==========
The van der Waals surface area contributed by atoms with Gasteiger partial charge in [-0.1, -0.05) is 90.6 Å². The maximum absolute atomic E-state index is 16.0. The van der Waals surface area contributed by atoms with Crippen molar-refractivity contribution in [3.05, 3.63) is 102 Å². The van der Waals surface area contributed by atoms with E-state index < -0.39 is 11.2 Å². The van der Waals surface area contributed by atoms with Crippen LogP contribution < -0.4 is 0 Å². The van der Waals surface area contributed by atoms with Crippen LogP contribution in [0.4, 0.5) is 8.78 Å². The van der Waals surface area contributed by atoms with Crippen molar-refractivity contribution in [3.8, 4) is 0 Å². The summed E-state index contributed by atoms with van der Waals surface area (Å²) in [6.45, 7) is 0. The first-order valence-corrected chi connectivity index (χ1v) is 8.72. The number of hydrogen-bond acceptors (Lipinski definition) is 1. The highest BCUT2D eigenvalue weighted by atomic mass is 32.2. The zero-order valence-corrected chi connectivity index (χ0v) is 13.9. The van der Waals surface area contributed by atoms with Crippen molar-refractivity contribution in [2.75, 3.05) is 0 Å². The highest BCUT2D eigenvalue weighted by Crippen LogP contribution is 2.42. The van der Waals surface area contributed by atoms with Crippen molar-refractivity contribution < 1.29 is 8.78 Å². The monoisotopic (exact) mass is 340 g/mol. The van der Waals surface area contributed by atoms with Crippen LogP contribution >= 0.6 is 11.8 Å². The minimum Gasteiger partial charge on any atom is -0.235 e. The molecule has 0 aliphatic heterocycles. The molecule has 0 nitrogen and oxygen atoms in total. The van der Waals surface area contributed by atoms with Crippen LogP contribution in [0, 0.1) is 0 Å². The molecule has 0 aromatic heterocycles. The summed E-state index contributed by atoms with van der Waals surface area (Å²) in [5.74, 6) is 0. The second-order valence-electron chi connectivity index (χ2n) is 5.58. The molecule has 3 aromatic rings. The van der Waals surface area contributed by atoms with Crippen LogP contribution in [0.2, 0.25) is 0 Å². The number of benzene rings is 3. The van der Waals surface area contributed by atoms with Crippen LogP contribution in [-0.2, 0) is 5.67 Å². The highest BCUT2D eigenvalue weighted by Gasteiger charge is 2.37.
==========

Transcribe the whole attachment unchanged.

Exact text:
The van der Waals surface area contributed by atoms with Gasteiger partial charge in [-0.1, -0.05) is 90.6 Å². The maximum absolute atomic E-state index is 16.0. The van der Waals surface area contributed by atoms with Crippen molar-refractivity contribution in [3.05, 3.63) is 102 Å². The van der Waals surface area contributed by atoms with E-state index < -0.39 is 11.2 Å². The van der Waals surface area contributed by atoms with Crippen LogP contribution < -0.4 is 0 Å². The van der Waals surface area contributed by atoms with Crippen LogP contribution in [0.4, 0.5) is 8.78 Å². The van der Waals surface area contributed by atoms with Crippen molar-refractivity contribution in [3.8, 4) is 0 Å². The summed E-state index contributed by atoms with van der Waals surface area (Å²) in [6.45, 7) is 0. The first-order valence-corrected chi connectivity index (χ1v) is 8.72. The number of hydrogen-bond acceptors (Lipinski definition) is 1. The highest BCUT2D eigenvalue weighted by atomic mass is 32.2. The zero-order valence-corrected chi connectivity index (χ0v) is 13.9. The van der Waals surface area contributed by atoms with Crippen molar-refractivity contribution in [2.75, 3.05) is 0 Å². The highest BCUT2D eigenvalue weighted by Crippen LogP contribution is 2.42. The van der Waals surface area contributed by atoms with Crippen molar-refractivity contribution < 1.29 is 8.78 Å². The monoisotopic (exact) mass is 340 g/mol. The van der Waals surface area contributed by atoms with Crippen LogP contribution >= 0.6 is 11.8 Å². The minimum Gasteiger partial charge on any atom is -0.235 e. The molecule has 0 aliphatic heterocycles. The molecule has 0 nitrogen and oxygen atoms in total. The van der Waals surface area contributed by atoms with Crippen LogP contribution in [0, 0.1) is 0 Å². The molecule has 0 aromatic heterocycles. The summed E-state index contributed by atoms with van der Waals surface area (Å²) in [5.74, 6) is 0. The second-order valence-electron chi connectivity index (χ2n) is 5.58. The molecule has 3 aromatic rings. The van der Waals surface area contributed by atoms with Crippen LogP contribution in [0.2, 0.25) is 0 Å². The number of benzene rings is 3. The van der Waals surface area contributed by atoms with Crippen LogP contribution in [-0.2, 0) is 5.67 Å². The highest BCUT2D eigenvalue weighted by Gasteiger charge is 2.37.